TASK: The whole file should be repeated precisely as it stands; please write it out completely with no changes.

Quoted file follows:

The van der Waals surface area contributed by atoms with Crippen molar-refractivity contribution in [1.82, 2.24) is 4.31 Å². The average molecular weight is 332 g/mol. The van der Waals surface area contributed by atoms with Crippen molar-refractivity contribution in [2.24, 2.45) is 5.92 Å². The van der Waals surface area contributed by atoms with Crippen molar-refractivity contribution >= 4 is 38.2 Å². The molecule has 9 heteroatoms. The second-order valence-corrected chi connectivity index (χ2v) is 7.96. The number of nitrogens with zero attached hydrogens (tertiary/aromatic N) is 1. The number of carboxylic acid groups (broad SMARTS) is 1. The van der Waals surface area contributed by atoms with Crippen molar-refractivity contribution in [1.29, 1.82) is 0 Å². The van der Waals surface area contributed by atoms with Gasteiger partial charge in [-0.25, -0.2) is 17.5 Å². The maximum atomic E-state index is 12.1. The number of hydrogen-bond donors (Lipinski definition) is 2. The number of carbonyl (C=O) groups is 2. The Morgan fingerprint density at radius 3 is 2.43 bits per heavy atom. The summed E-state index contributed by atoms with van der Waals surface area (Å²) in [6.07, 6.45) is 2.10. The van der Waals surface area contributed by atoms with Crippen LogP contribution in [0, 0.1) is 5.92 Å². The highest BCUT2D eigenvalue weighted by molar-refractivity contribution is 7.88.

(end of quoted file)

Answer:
The van der Waals surface area contributed by atoms with Crippen molar-refractivity contribution in [1.82, 2.24) is 4.31 Å². The average molecular weight is 332 g/mol. The van der Waals surface area contributed by atoms with Crippen molar-refractivity contribution in [2.24, 2.45) is 5.92 Å². The van der Waals surface area contributed by atoms with Crippen molar-refractivity contribution >= 4 is 38.2 Å². The molecule has 9 heteroatoms. The second-order valence-corrected chi connectivity index (χ2v) is 7.96. The number of nitrogens with zero attached hydrogens (tertiary/aromatic N) is 1. The number of carboxylic acid groups (broad SMARTS) is 1. The van der Waals surface area contributed by atoms with Crippen molar-refractivity contribution in [1.29, 1.82) is 0 Å². The van der Waals surface area contributed by atoms with Gasteiger partial charge in [-0.25, -0.2) is 17.5 Å². The maximum atomic E-state index is 12.1. The number of hydrogen-bond donors (Lipinski definition) is 2. The number of carbonyl (C=O) groups is 2. The Morgan fingerprint density at radius 3 is 2.43 bits per heavy atom. The summed E-state index contributed by atoms with van der Waals surface area (Å²) in [6.07, 6.45) is 2.10. The van der Waals surface area contributed by atoms with Crippen LogP contribution in [0, 0.1) is 5.92 Å². The highest BCUT2D eigenvalue weighted by molar-refractivity contribution is 7.88.